Monday, September 23, 2013

The 3rd Edition: "Words and Violence" and the Healing Arts - How to De-Weaponize Words

The Power of Words:

Our weekly Unitarian Universalist Fellowship ("UU church") service ends with these words: “Let us carry the light of compassion and commitment to build a better world." 

 A pledge repeated becomes a mantra and a mantra repeated becomes a vow, a deeply embedded blueprint for how one lives life. Vows coupled with strong emotions construct realities. Vows are not to be taken lightly; they change lives; they change the world. 

I am a storyteller and studio and performing artist and I believe that the arts-- particularly story and  the performing arts-- holds the greatest potential for healing a troubled and broken world.

Monday, September 2, 2013

Dance as Community

Call for Peace Drum and Dance Company
Dance is a communicator, it tells "story;" dance builds community.

This brand new 3rd edition of "Words and Violence" features Performance Arts as a catalyst for change, for compassion, for human evolution in “story” conveyed:
  • Through the force of words
  • Through the eyes of art
  • Through the language of movement,
  • Through the magic of film
  • Through the magic of storytelling via “song.”
It’s part of the movement toward a new narrative on the planet– one that is compassionate, responsible and deliberately created. WE write the script. WE perform the dance and dramas. WE sing the world into being. WE are the narrators and the narrative. WE tell the story of the world. The world is a performance! Our performance!

The world is a vectoring of what we dance.

A few Thoughts...

When I think about it, my own life is no less rich and the living no less inspiring than my pioneering ancestors and I come from a long line of Indians and outlaws so don't ever turn your back on me!

Life is, after all, a slice of human consciousness lived from its place in human evolution. "From here to eternity" as it were-- from earth to the stars, from personal space to cyberspace, from a small local footprint to the world reduced to the size of a notebook and sitting on your lap!

As a child I lived with the perpetual and immenent threat of annihilation. That's child abuse! It wasn't a kid-friendly world and I couldn't understand why the grown-ups who were in charge weren't doing something?

So at age seven with my face in the window eyes turned up into the night sky and staring at the stars I made a vow: "When I am a grown-up, I will do something."

My writing is that something and I write to "simply change the world." If that sounds like a lack of humility it isn't because I know that one person absolutely can change the world and I've met some who have.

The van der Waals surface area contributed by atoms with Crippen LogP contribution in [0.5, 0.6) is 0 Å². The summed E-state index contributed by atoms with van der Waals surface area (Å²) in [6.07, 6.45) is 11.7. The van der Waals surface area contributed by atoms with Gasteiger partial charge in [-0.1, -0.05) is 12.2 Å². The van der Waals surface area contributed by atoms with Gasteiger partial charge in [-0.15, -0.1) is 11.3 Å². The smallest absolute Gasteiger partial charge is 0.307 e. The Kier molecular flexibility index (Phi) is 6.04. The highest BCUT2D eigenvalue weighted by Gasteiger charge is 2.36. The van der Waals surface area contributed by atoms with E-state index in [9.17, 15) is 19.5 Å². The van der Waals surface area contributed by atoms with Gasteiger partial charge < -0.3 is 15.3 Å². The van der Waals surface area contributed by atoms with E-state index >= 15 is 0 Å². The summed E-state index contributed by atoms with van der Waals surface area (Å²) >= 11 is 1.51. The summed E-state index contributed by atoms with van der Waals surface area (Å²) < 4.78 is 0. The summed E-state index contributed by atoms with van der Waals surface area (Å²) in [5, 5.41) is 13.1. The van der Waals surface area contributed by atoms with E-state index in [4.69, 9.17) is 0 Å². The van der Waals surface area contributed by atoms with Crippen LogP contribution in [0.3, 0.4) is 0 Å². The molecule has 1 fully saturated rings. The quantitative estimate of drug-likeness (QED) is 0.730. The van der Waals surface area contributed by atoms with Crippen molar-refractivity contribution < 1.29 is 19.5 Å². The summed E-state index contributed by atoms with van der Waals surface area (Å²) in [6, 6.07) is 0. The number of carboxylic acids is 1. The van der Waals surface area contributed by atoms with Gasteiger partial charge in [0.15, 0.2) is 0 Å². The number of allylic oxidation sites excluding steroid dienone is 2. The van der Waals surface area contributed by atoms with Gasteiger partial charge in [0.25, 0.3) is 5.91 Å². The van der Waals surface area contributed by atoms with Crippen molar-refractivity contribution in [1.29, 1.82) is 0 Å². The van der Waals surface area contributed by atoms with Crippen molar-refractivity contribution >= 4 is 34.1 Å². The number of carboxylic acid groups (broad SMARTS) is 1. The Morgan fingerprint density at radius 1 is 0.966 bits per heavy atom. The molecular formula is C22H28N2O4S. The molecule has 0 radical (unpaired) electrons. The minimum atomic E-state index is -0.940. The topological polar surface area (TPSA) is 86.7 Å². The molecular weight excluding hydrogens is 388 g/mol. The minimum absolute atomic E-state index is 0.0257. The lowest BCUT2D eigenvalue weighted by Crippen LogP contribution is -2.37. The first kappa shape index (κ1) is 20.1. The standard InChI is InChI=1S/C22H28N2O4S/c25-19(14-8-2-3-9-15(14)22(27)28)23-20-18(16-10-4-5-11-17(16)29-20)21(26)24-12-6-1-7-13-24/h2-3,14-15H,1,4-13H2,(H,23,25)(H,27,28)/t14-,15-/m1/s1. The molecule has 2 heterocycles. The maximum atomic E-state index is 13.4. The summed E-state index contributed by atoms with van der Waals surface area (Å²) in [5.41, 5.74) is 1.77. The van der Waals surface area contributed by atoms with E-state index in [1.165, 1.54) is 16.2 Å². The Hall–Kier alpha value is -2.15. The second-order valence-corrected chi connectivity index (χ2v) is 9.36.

Kay Kennedy put together an anthology that puts the reader in the midst of history to view it from the inside out.

When I was in high school and even college, history classes were stale and boring featuring memorization and regurgitation of dates that coincided with events that had no human face, certainly no magic, and no life!

Anthologies are great fun and stores are rich remembrances. History books chronicle; stories are little narrative slices of living. History comes alive through story. I often think of my grandmother and her story, her life-- the history she lived. In her lifetime she saw humankind evolve from horse and buggy to man on the moon.

I was a sixties kid and for the youth of the sixties, turmoil, disillusionment, and revolution were everyday 'business as usual'. Like a radio perpetually on low volume, fear and death dronned on in the background. The superpowers threatened to extinguish all life on the planet, the Vietnam War was escalating and peers were being escorted home under American Flag blankets. The civil rights and equal rights movements were testing human civility, and faster than one could recover from one shock another real life hero would fall to yet another assassin. Despair was commonplace. Contrast that with a man on the moon... we could conquer space travel but couldn't make nukes or war obsolete! It was a time when youth needed hope because hope was scarce. When it was finally resurrected, it came in the form of idealism and a philosophy of brotherly and universal love. Perfect principles; imperfect execution.

For others who contributed to "Looking Back," the history is different for each because the "times" were different as well as the perspective of the individuals. The stories of human societal evolution are enlightening, heartwarming, poignant and spellbinding. They put a human face on the past.

And there are people now who are putting a face on the future...